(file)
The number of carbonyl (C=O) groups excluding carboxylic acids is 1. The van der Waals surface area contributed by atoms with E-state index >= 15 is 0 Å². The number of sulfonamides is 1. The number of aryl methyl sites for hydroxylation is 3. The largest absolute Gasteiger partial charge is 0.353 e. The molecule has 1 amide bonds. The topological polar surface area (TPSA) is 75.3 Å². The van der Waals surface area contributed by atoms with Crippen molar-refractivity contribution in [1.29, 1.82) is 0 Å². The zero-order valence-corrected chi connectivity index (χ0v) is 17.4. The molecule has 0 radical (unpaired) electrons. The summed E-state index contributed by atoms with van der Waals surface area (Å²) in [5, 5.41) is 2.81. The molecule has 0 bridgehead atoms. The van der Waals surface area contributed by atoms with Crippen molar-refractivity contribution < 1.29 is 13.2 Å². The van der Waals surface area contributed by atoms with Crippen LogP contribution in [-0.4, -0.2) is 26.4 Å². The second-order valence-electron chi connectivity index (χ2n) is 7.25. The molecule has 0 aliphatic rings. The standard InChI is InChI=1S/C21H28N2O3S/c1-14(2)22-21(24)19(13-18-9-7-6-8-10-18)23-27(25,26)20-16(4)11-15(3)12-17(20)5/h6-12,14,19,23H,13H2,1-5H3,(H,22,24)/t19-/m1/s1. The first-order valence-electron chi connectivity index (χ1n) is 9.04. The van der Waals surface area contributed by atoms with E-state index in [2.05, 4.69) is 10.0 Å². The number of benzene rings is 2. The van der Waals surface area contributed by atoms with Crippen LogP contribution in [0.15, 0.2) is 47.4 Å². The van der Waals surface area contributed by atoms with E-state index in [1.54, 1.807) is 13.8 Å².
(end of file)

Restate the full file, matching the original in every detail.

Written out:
The number of carbonyl (C=O) groups excluding carboxylic acids is 1. The van der Waals surface area contributed by atoms with E-state index >= 15 is 0 Å². The number of sulfonamides is 1. The number of aryl methyl sites for hydroxylation is 3. The largest absolute Gasteiger partial charge is 0.353 e. The molecule has 1 amide bonds. The topological polar surface area (TPSA) is 75.3 Å². The van der Waals surface area contributed by atoms with Crippen molar-refractivity contribution in [1.29, 1.82) is 0 Å². The zero-order valence-corrected chi connectivity index (χ0v) is 17.4. The molecule has 0 radical (unpaired) electrons. The summed E-state index contributed by atoms with van der Waals surface area (Å²) in [5, 5.41) is 2.81. The molecule has 0 bridgehead atoms. The van der Waals surface area contributed by atoms with Crippen molar-refractivity contribution < 1.29 is 13.2 Å². The van der Waals surface area contributed by atoms with Crippen LogP contribution in [-0.4, -0.2) is 26.4 Å². The second-order valence-electron chi connectivity index (χ2n) is 7.25. The molecule has 0 aliphatic rings. The standard InChI is InChI=1S/C21H28N2O3S/c1-14(2)22-21(24)19(13-18-9-7-6-8-10-18)23-27(25,26)20-16(4)11-15(3)12-17(20)5/h6-12,14,19,23H,13H2,1-5H3,(H,22,24)/t19-/m1/s1. The first-order valence-electron chi connectivity index (χ1n) is 9.04. The van der Waals surface area contributed by atoms with E-state index in [2.05, 4.69) is 10.0 Å². The number of benzene rings is 2. The van der Waals surface area contributed by atoms with Crippen LogP contribution in [0.15, 0.2) is 47.4 Å². The van der Waals surface area contributed by atoms with E-state index in [1.54, 1.807) is 13.8 Å².